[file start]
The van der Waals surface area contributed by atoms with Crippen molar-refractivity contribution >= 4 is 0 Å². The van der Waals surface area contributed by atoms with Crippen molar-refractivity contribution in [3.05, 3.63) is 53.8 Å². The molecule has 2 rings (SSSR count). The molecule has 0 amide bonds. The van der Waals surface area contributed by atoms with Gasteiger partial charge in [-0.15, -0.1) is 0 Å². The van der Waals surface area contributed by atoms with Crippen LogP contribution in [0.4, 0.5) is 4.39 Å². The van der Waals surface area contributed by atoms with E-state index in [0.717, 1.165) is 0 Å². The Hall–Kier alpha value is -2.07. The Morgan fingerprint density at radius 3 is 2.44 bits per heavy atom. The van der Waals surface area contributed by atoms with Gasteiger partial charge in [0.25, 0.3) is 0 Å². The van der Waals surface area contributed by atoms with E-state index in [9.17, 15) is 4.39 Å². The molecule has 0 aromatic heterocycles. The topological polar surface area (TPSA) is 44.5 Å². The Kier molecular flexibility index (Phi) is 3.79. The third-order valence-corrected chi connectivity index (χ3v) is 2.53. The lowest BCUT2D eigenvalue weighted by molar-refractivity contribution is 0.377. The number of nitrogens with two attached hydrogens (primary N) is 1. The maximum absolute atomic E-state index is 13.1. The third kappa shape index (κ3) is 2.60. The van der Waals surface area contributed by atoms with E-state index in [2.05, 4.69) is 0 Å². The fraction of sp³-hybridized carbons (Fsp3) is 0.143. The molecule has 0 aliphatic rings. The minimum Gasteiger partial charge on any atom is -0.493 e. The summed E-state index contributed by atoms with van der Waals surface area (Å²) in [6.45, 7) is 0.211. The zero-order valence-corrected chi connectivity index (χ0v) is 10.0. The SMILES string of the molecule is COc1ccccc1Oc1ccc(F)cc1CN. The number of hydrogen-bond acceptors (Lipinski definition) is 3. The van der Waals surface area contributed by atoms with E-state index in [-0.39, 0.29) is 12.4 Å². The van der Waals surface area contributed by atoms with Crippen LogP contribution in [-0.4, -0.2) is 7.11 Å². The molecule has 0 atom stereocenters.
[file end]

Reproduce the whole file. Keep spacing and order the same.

The van der Waals surface area contributed by atoms with Crippen molar-refractivity contribution >= 4 is 0 Å². The van der Waals surface area contributed by atoms with Crippen molar-refractivity contribution in [3.05, 3.63) is 53.8 Å². The molecule has 2 rings (SSSR count). The molecule has 0 amide bonds. The van der Waals surface area contributed by atoms with Gasteiger partial charge in [-0.15, -0.1) is 0 Å². The van der Waals surface area contributed by atoms with Crippen LogP contribution in [0.4, 0.5) is 4.39 Å². The van der Waals surface area contributed by atoms with E-state index in [0.717, 1.165) is 0 Å². The Hall–Kier alpha value is -2.07. The Morgan fingerprint density at radius 3 is 2.44 bits per heavy atom. The van der Waals surface area contributed by atoms with Gasteiger partial charge in [0.25, 0.3) is 0 Å². The van der Waals surface area contributed by atoms with E-state index in [9.17, 15) is 4.39 Å². The molecule has 0 aromatic heterocycles. The topological polar surface area (TPSA) is 44.5 Å². The Kier molecular flexibility index (Phi) is 3.79. The third-order valence-corrected chi connectivity index (χ3v) is 2.53. The lowest BCUT2D eigenvalue weighted by molar-refractivity contribution is 0.377. The number of nitrogens with two attached hydrogens (primary N) is 1. The maximum absolute atomic E-state index is 13.1. The third kappa shape index (κ3) is 2.60. The van der Waals surface area contributed by atoms with E-state index in [2.05, 4.69) is 0 Å². The fraction of sp³-hybridized carbons (Fsp3) is 0.143. The molecule has 0 aliphatic rings. The minimum Gasteiger partial charge on any atom is -0.493 e. The summed E-state index contributed by atoms with van der Waals surface area (Å²) in [6.45, 7) is 0.211. The zero-order valence-corrected chi connectivity index (χ0v) is 10.0. The SMILES string of the molecule is COc1ccccc1Oc1ccc(F)cc1CN. The number of hydrogen-bond acceptors (Lipinski definition) is 3. The van der Waals surface area contributed by atoms with E-state index in [-0.39, 0.29) is 12.4 Å². The van der Waals surface area contributed by atoms with Crippen LogP contribution in [-0.4, -0.2) is 7.11 Å². The molecule has 0 atom stereocenters.